[Editor's Note: This material was taken from Daniel Inman of Connecticut, Ontario, N.Y., and Sugar Grove, Ill. and His Descendants ca. 1776-ca. 1976 with Ancestral Notes to the Early Seventeenth Century by my cousin, Charles G. Inman. We are g-g grandchildren of Loren Inman and Lucy Carpenter]
Loren Inman (Daniel), was born in new York State, probably at Ontario, 1810-11. He was a farmer and a preacher and on 16 July 1835, he married Lucy Carpenter in Strafford, VT. Lucy was born in Connecticut in 1812 and was possibly the daughter of Harvey Carpenter.
At the time of his marriage, Loren's residence was Ontario, NY. according to family tradition, he left college to go west. In 1836 Loren arrived in Sugar Grove Tp., Kane Co., IL, where he settled. In 1858 he moved to Marble rock, Iowa, becoming one of Floyd County's early settlers. He settled one and one-half miles SW of the village itself on part of Sec. 18, and at the time of his death, also owned the E-1/2 of the NW-1/4 of Sec. 30. This latter parcel adjoined on the north land purchased by Joseph Inman in 1856. Loren was interested in medicine, and since no professional doctors were available, people in his vicinity consulted him for medical advice. He was the first president of the Union TWP. school board, filling that post in 1858-9 and 1860. Loren was elected county judge in 1864, although there is no record of his ever serving in that capacity. Known throughout Floyd County as "Elder Inman", Loren was the first pastor of the Marble Rock Free-Will Baptist Church, which was organized about 1858. He preached there about seven years. In the early 1860s he also preached occasionally in Benezette Twp., Butler Co., Iowa.
Loren died in Marble Rock, 12 sept. 1878. His wife, Lucy, died 23 Jan. 1890. In her will Lucy bequeathed the S-1/2 of the NE-1/4 of Sec. 18 to her grandson, Louis Joseph Inman.
Two other children of Loren and Lucy died in infancy.(15)
If Lucy Carpenter is the daughter of Harvey Carpenter, b. 31 Dec 1775, Woodstock, Windham, CT, and his wife, Esther Sabin, then she is descended from the Rehobeth branch of the Carpenter family.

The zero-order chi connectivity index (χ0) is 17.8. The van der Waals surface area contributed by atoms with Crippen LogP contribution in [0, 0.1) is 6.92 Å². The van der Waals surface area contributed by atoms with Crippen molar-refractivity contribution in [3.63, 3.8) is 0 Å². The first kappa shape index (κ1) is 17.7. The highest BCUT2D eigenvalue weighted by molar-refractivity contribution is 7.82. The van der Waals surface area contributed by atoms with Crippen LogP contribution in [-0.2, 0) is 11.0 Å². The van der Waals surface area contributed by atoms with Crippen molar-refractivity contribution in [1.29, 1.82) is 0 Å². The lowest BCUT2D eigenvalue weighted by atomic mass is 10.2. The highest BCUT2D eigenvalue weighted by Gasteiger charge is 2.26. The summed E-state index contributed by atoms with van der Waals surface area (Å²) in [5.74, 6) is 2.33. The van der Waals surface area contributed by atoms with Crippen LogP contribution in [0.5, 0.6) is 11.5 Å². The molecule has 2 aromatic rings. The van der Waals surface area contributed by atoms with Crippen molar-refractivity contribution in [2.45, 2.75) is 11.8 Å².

The Rhode Island Inmans and the Rhode Island/Rehobeth, MA Carpenters are no strangers to one another. William Carpenter (of the Rhode Island family) is included on a list of first settlers of Rhode Island along with Edward Inman, founder of the Rhode Island Inmans.(16) I believe that this Edward Inman is the one who arrived in Surry County, VA in 1620 with his father John and who subsequently fled to Rhode Island because of religious persecution existing in Virginia. Both Inman and Carpenter families were religious dissenters. Also of interest is the fact that both Thomas Carpenter and William Carpenter appear on the list of subscribers to the Virginia Co., 23 May 1609(17) Both Carpenters and Inmans married into the Bennett lines of New England and Virginia (William Carpenter b. 1631/32 m. Priscilla Bennet, b. 1632(18); Elizabeth Bennett, b. 1660, Providence, RI, married Edward Inman II in 1680(19) And finally, John Carpenter, b. 1699, Woodstock, Windham, CT, married Ruth Inman, b. 1698(20)
Concerning the Virginia Bennetts, Wertenbaker writes:
Wertenbaker goes on to note that "despite the laws against non-conformity these men anticipated little interference with their work and even brought letters of introduction from Governor Winthrop to Sir William Berkeley. Little did they know the temper of the new Virginia Governor. So far from welcoming this Puritan invasion Berkeley determined to meet it with measures of stern repression. A bill was put through the Assembly requiring all ministers within the colony to conform to the 'orders and constitutions of the church of England', both in public and private worship, and directing the Governor and council to expel all dissenters from the country. Disheartened at this unfriendly reception, James and Knowles soon returned to New England, leaving Thompson to carry on the work. This minister, in defiance of the law, lingered long in Virginia, preaching often and making many converts."(22)